This is my biggest fear for this summer. Just how much heat will the Ocean up there manage to soak up before the energy departs again in Autumn? If last winter was dominated by the heat the ocean absorbed last summer then we can do without a repeat this time!!!
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Re: The 2017 melting season
« Reply #1920 on: June 11, 2017, 01:55:11 PM »
A fairly clear image of the Lena Delta this morning:

http://GreatWhiteCon.info/2017/06/facts-about-the-arctic-in-june-2017/#comment-222010

Re the discussions about snow cover and melt ponds, here's the 2012 equivalent too:
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Re: The 2017 melting season
« Reply #1921 on: June 11, 2017, 03:23:15 PM »
The N-ICE2015 papers have arrived


A graphic extract from (open access):

Meyer, A., I. Fer, A. Sundfjord, and A. K. Peterson (2017), Mixing rates and vertical heat fluxes north of Svalbard from Arctic winter to spring, J. Geophys. Res. Oceans, 122, doi:10.1002/2016JC012441

Some accompanying text:

Wind forcing increases turbulent dissipation seven times in the upper 50 m, and doubles heat fluxes at the ice-ocean interface. The presence of warm Atlantic Water close to the surface increases the temperature gradient in the water column, leading to enhanced heat flux rates within the pycnocline. Steep topography consistently enhances dissipation rates by a factor of four and episodically increases heat flux at depth. It is, however, the combination of storms and shallow Atlantic Water that leads to the highest heat flux rates observed: ice-ocean interface heat fluxes average 100 W m−2 during peak events and are associated with rapid basal sea ice melt, reaching 25 cm/d.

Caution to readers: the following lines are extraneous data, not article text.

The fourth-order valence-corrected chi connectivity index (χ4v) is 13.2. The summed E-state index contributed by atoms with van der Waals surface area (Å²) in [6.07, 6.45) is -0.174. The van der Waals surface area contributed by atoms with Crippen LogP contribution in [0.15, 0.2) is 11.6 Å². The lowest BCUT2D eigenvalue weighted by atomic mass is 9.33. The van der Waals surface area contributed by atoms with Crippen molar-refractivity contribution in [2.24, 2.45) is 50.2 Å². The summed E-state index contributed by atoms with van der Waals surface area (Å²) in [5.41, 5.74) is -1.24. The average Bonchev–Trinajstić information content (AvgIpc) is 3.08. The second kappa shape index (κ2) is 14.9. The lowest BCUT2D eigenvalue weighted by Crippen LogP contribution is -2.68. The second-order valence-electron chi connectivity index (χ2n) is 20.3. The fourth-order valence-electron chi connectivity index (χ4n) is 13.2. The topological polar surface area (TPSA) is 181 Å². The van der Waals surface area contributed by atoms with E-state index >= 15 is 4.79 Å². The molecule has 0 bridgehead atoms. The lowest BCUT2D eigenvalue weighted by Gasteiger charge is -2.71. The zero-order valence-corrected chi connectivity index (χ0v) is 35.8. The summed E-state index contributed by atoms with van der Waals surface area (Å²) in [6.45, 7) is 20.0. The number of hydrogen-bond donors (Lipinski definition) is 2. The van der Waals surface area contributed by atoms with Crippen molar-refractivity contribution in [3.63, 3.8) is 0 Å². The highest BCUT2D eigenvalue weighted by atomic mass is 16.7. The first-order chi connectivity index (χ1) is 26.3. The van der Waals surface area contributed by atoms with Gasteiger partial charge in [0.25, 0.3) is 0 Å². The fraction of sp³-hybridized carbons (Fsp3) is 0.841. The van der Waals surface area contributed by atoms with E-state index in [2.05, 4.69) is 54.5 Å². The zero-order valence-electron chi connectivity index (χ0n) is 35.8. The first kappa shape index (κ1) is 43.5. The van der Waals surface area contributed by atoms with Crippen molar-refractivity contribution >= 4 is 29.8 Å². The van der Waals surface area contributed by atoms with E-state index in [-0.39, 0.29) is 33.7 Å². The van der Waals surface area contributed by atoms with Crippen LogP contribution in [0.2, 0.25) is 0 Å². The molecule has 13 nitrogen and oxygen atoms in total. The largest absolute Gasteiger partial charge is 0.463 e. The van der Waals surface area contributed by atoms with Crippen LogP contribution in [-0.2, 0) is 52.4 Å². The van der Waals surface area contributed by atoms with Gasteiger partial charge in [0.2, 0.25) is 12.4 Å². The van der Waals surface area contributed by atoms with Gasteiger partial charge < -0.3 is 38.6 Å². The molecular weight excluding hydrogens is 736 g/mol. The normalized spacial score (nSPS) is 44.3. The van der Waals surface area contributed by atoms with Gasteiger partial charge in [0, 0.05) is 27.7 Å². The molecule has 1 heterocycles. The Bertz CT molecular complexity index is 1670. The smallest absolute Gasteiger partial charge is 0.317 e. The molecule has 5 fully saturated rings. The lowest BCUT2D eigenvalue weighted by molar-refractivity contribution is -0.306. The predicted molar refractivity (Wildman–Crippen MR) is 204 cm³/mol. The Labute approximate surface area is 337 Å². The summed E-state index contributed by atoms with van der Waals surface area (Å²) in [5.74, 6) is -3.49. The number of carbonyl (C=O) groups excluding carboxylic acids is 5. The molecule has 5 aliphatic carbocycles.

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magnamentis

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Re: The 2017 melting season
« Reply #1922 on: June 11, 2017, 06:25:09 PM »
Of som einterest wrt the impressive snow cover in Siberia: at the coastal town Tiksi in Laptev Sea, the snow depth currently is an impressive 36 cm (!)

At Sneznogorsk at the Kola peninsula in western perifery the snow depth is an outstanding 73 cm(!!!)  And this is also clearly revealed by MODIS from EOSDIS NASA. (didn't VeliAlbertKallio talk about that area?)

Overall, the snowcover remains to be sigificant over the Russian Arctic and the question is for how much longer it will resist melting? And how will all the melted fresh water affect the Arctic when it reaches the ocean?

36cm can be gone within 48h under the right conditions in this i know for sure because i've witnessed that many times during the 50 years i have been living in the swiss alps, so for me 36cm sound quite non-spectacular or did i miss the point? let me know if so.
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Cid_Yama

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Re: The 2017 melting season
« Reply #1923 on: June 11, 2017, 06:36:25 PM »
Really. 73 cm is just over 2 ft.  Not out of the ordinary for that location this time of year, especially since Northern Europe has been seeing more snow over the last few years due to climate change.  That can happen over a few hours and be gone in a couple days.

   
« Last Edit: June 11, 2017, 09:30:01 PM by Cid_Yama »